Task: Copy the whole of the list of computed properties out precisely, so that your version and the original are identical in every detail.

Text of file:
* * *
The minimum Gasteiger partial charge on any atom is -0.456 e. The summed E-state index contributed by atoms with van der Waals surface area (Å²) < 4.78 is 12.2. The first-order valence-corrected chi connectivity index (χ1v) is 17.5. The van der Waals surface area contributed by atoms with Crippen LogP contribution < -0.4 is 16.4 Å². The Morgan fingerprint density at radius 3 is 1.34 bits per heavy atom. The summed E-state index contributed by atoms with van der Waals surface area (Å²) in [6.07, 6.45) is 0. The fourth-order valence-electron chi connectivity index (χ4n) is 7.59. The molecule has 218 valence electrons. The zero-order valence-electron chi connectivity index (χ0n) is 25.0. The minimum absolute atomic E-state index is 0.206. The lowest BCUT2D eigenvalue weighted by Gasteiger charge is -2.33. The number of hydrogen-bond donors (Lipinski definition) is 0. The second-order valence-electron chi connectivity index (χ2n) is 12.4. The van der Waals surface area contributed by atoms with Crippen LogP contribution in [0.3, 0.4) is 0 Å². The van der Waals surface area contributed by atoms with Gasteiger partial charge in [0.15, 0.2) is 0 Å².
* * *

The minimum Gasteiger partial charge on any atom is -0.456 e. The summed E-state index contributed by atoms with van der Waals surface area (Å²) < 4.78 is 12.2. The first-order valence-corrected chi connectivity index (χ1v) is 17.5. The van der Waals surface area contributed by atoms with Crippen LogP contribution < -0.4 is 16.4 Å². The Morgan fingerprint density at radius 3 is 1.34 bits per heavy atom. The summed E-state index contributed by atoms with van der Waals surface area (Å²) in [6.07, 6.45) is 0. The fourth-order valence-electron chi connectivity index (χ4n) is 7.59. The molecule has 218 valence electrons. The zero-order valence-electron chi connectivity index (χ0n) is 25.0. The minimum absolute atomic E-state index is 0.206. The lowest BCUT2D eigenvalue weighted by Gasteiger charge is -2.33. The number of hydrogen-bond donors (Lipinski definition) is 0. The second-order valence-electron chi connectivity index (χ2n) is 12.4. The van der Waals surface area contributed by atoms with Crippen LogP contribution in [0.3, 0.4) is 0 Å². The van der Waals surface area contributed by atoms with Gasteiger partial charge in [0.15, 0.2) is 0 Å².